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Trekking through hell and a perfect ending

Finally in dry shoes!

10 °C

It's been an eventful week since Ollayantambo. The lares trek lasted three days and was exhausting. We started off at some hot spring which looked more like swimming pools and were not very clean so none of the group went in. Wile the porters cooked us our first lunch, we went for a walk in a big zig zag up a hill. Lunch was soup, omelette and coca tea before we started walking and the heavens opened. Luckily we had our trusty ponchos which made us look like human condoms with the hoods up. The walk was not easy . It was cold, high altitude walking on a smAll rocky muddy pathway on the side of a mountain, and our guide stopped to talk painfully slowly about coca leaves and various other pointless things. I found myself struggling to keep up and morale was getting low in the group as we worked our way up through the long cold track. There were no toilets and no coverage so the poncho had to double as a tent to cover me peeing in the bushes. At base camp, we were given bowls of hot water to wash with and my feet burned when they were finally submerged. We got set up in our sleeping backs with our travel pillows and headtorches, then went for dinner with the group in a big tent before using the squat toilet abut a mile away and then going to bed. That first day we had walked for four and a half hours in the cold relentless rain with no chatting, no joking and a general sense of misery.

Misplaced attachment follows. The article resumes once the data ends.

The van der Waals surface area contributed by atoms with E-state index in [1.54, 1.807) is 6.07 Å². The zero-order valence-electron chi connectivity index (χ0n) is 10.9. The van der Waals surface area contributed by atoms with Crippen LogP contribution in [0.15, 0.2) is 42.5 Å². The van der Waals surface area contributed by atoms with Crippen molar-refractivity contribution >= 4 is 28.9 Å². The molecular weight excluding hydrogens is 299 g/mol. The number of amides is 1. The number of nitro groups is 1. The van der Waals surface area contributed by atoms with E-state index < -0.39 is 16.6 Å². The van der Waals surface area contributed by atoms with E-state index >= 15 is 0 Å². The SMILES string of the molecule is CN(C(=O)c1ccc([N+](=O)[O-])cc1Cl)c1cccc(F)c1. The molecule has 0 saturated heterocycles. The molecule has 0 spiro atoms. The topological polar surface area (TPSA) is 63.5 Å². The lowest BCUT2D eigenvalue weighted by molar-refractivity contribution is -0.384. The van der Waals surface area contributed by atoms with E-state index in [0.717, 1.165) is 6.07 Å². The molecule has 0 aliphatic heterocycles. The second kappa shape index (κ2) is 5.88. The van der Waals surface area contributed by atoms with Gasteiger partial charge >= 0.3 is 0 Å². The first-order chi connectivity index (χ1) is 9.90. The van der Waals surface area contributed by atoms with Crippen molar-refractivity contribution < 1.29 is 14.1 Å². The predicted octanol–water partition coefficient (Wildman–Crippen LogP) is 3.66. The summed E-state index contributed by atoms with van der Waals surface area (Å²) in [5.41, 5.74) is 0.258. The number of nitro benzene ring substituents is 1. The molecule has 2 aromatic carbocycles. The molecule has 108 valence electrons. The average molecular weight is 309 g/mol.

Things looked a bit brighter in the morning when we set off for the longest day of the trek. We put on our cold wet shoes, ate breakfast and headed off in the sunshine with a forced smile fixed on all of our faces. This did not last long. The sunshine clearly had better places to be, and throughout the day the weather got worse and worse. We spent seven and a half hours trekking uphill in hail, rain, and wind with mud rushing downhill over our feet. Our walking sticks sunk into the mud, our clothes were saturated and our fingers burnt with the cold. My toes were like ice and there was nothing enjoyable about this day. It was simply miserable, and the worst part was knowing that we still had hours to go in sopping clothes. Again, we re ached base camp, set up our sleeping bags and got changed, and luckily enough the rain started to tire out as we reached camp. We met two Andean children, and gave them a recorder and some bananas which they seemed quite happy with. There was however a horrible surprise to come. Fist I have to explain that we were told we would have a working flushing normal toilet on day two. I was looking forward to that all day as I battled the elements because it was a touch of normality and a little home comfort. As we arrived at camp I was told I had to wait for the toilet as it was being set up. My hopes were dashed and I was filled with a burning rage that I had been led on all this time, and I saw two porters setting up a toilet tent which could blow over I a light breeze. The toilet was a stool with a hole in the top, over a bin liner. Words cannot describe how furious I was because by this point I think I was just cracked! So later on when dinner started fighting its way out of me, I couldn't bring myself to use the sewidge back, and instead wandered over into a sheep pen with my bin liner shoes on over my socks. It was not a great day.